Muons are used to study materials at the atom level. They are often used alongside neutrons to
provide detailed information on atomic-level properties. ISIS is one of only four places in the world
where it is possible to use muons for materials studies.
What is a muon? Well,
muons aren’t part of the normal, everyday matter around us. They have to be specially made by collisions
between other particles – in the case of ISIS, by collisions between the ISIS
proton beam and a carbon target. They
are an unusual tool to use to study materials, because they only live for two
millionths of a second! But that is more than enough time to fire them into a
material, for them to get an atom’s-eye view of what’s going on and for them to
report this back to us.
Muons are particularly good at studying magnetic materials,
where they are a very sensitive probe of magnetic ordering and dynamics. They are used to investigate the atomic-level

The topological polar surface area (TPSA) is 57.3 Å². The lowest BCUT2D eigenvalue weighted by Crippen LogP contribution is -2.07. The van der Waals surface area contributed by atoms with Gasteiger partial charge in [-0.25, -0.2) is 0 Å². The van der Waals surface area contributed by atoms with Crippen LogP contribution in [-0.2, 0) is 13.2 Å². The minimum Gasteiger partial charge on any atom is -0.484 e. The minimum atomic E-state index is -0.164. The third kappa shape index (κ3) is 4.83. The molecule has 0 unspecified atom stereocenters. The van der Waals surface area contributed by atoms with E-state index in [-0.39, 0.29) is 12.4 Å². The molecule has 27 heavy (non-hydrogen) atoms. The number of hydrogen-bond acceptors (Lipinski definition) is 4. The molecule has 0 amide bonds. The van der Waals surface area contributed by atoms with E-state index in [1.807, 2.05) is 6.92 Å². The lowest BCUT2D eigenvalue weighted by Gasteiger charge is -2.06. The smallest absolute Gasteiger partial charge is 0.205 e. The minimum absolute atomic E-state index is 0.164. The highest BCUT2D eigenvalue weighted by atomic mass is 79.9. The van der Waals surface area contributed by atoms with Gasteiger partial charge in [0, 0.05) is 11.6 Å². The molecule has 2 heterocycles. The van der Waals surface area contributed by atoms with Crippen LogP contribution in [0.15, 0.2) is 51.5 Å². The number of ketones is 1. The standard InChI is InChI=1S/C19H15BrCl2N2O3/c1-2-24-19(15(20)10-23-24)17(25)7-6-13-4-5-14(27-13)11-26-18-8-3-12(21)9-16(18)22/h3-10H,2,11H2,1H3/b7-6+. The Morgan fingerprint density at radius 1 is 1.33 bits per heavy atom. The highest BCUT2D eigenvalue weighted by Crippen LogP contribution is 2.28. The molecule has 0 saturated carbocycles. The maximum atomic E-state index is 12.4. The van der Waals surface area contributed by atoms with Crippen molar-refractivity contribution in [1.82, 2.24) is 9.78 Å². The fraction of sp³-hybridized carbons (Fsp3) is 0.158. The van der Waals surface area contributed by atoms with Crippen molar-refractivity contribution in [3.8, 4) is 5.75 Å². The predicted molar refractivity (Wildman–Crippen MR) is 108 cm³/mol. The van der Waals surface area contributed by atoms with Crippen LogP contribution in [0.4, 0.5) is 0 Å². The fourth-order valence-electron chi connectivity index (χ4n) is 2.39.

workings of superconductors, materials which conduct electricity with no loss
of energy. Muons can be used to study
molecular motions and chemical reactions. They can be used as probes of hydrogen behaviour inside materials, and
for studying how charges move inside conductors.
ISIS actually has two muon facilities – one funded by the UK
and Europe, and one constructed by the Japanese
RIKEN institute. Between them,
they provide seven experimental areas for muon studies. See the ISIS web
pages, and the ISIS muon group page, for
more information. Muon beamtime at ISIS
can be accessed in exactly the same way an neutron time – see the ISIS page on applying for beamtime.